CONSTRUCTION.--It is not the intent of this part, nor shall it be construed, to prevent any officer or employee of a state agency or county, city, or other political subdivision of the state or any legislator or legislative employee from accepting other employment or following any pursuit which does not interfere with the full and faithful discharge by such officer, employee, legislator, or legislative employee of his duties to the state or the county, city, or other political subdivision of the state involved. [Section 112.316, Florida Statutes.]
Section 112.313(3) prohibits the Mayor (as a public officer) from acting in his official capacity to purchase services for the City from the corporation (a business entity of which he is, as vice president, an officer), and it prohibits the Mayor from acting in a private capacity to sell the corporation's services to the City. One is deemed to "act in his official capacity" to purchase services when a body or board of which he is a member acts to purchase such services. See CEO 76-213. Also, one is deemed to "act in a private capacity" to sell goods, services, or realty to his agency or political subdivision when a corporation of which he is an officer or a director, or in which he owns a material interest, sells to his agency. See, for example, CEO 82-51.
By its express terms, Section 112.313(3)(b), Florida Statutes, would not serve to remedy a conflict under Section 112.313(3), since paragraph (b) only applies to contracts entered into prior to qualification for elective office and whereas the existing contract between the corporation and the City was entered into or "renewed" on September 27, 1994, approximately three weeks after the Mayor's qualification for office. Further, we have not had occasion previously to render an advisory opinion as to whether Section 112.316 operates to negate a conflict under Section 112.313(3) in those apparently rare situations in which a contract between a governmental entity and a business is entered into prior to a public officer's assuming public office but after his qualification for that office.
However, we have, on numerous occasions, recognized that Section 112.316 negates conflicts under Section 112.313(7)(a) in regard to contracts (between a public officer's or employee's public agency and a business entity with which the officer or employee is connected) that were entered into prior to the officer or employee assuming his public position. See, for example, CEO 80-88. This reading of Section 112.316 is grounded in the reasoning that a public officer cannot be tempted to disregard the performance of his public duties in favor of his private interests or those of his private employer regarding the business between the private entity and the public agency, much less actually disregard his public duties, when he has not yet acquired the status of a public officer or employee and thus has not yet acquired any public duties or responsibilities. See, for example, CEO 94-8. However, we find that it does no particular violence to the goals and purposes of the Code of Ethics for us to apply Section 112.316 to negate a conflict under Section 112.313(3) in the very limited circumstance in which a contract is entered into between the time a public officer qualifies for office and the time he actually takes office. The Mayor could not have "acted in his official capacity" to enter into the contract because during the brief window of time during which the contract was entered into he was not yet a public officer and thus possessed no official capacity in which to act. Further, while he would be deemed to have "acted in a private capacity" in behalf of the corporation to sell services to the City, he did not at the time of his private actions in entering to the contract occupy the status of a public officer. The prohibitions of Section 112.313(3) only apply to one who actually holds office, not to one who has merely qualified for office. See the applicable definition of "public officer" which provides that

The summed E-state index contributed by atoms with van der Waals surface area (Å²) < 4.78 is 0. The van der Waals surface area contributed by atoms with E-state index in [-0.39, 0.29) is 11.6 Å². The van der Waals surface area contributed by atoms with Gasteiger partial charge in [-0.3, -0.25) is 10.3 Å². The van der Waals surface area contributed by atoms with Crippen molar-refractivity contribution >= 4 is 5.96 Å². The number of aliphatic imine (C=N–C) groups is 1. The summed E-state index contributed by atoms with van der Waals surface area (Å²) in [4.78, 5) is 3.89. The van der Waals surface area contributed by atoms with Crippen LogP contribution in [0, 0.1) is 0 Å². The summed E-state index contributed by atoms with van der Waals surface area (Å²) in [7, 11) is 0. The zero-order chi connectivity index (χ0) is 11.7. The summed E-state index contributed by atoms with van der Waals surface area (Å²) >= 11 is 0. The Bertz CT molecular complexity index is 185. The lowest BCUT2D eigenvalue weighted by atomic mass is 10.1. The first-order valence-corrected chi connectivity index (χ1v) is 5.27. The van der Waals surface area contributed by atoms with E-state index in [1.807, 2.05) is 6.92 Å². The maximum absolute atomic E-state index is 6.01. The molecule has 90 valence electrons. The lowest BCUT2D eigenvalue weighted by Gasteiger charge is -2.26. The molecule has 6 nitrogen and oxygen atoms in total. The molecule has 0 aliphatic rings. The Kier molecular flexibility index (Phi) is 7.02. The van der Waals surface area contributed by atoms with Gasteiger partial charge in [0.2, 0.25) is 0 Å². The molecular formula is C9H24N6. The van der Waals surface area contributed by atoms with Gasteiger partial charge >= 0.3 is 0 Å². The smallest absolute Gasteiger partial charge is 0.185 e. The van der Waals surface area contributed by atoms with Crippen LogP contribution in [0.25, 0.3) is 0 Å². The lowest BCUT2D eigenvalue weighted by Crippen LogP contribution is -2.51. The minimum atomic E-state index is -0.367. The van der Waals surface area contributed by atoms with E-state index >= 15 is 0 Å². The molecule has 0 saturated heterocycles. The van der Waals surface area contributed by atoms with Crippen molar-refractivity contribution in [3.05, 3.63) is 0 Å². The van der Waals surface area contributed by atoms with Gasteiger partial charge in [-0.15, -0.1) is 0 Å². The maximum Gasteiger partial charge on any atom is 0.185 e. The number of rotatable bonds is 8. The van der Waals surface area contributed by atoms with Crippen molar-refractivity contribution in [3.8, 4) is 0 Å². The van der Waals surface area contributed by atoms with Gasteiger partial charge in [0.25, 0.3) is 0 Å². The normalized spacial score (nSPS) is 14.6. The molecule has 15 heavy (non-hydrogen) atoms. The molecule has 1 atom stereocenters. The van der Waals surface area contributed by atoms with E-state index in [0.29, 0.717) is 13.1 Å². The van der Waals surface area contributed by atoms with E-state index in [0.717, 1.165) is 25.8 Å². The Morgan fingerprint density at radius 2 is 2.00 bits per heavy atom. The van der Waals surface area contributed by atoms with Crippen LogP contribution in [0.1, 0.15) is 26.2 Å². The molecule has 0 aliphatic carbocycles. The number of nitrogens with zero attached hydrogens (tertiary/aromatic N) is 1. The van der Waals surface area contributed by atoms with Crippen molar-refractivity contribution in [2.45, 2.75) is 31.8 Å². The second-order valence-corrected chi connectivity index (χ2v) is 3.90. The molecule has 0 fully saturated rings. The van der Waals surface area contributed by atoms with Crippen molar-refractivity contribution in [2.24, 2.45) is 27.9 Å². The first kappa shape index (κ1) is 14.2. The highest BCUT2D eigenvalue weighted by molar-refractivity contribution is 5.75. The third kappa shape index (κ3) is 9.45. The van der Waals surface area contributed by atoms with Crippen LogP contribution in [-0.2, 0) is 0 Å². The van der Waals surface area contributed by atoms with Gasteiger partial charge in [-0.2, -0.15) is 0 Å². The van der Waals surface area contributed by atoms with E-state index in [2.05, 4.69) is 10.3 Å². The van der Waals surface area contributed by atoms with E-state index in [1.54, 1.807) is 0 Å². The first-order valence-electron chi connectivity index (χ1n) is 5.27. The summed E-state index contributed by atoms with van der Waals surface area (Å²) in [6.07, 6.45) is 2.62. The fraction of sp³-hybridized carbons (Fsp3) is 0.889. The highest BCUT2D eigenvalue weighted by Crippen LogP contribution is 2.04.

[a]s used in this section, unless the context otherwise requires, the term 'public officer' includes any person elected or appointed to hold office in any agency, including any person serving on an advisory body. [Section 112.313(1), Florida Statutes.] [Emphasis supplied.]
Accordingly, under the facts and circumstances set forth above, we find that a prohibited conflict of interest does not exist under Sections 112.313(3) and 112.313(7)(a), Florida Statutes, where the Mayor's corporation provides insurance services to the City under a contract entered into after the Mayor's qualification for office but prior to his assumption of office.
However, inasmuch as a renewal of the contract would constitute a new agreement between the City and the corporation that would not be "grandfathered," such renewal would create a prohibited conflict of interest under Sections 112.313(3) and 112.313(7)(a) unless one of the exemptions set forth in Section 112.313(12) is applicable. Those exemptions include the "competitive bid" exemption and the "sole source of supply" exemption.
We find that the competitive bid exemption would be applicable, provided all of the requirements of that exemption are met. These requirements are set forth in the statute and include disclosure of interest and disclosure of the nature of the intended business, via utilization and filing of CE Form 3A, prior to or at the time of the submission of the bid. However, it does not appear to us that the Mayor's corporation would constitute a sole source of supply within the meaning of that exemption. While the corporation may be the most experienced, capable, or data-rich, it is not the only firm within the City that is licensed to perform the services. Nevertheless, a definitive determination of whether the corporation actually is the only source of supply of the services located within the City cannot be made by us within the factual framework of this advisory opinion.
ORDERED by the State of Florida Commission on Ethics meeting in public session on June 1, 1995, and RENDERED this _____ day of June, 1995.
R. Terry Rigsby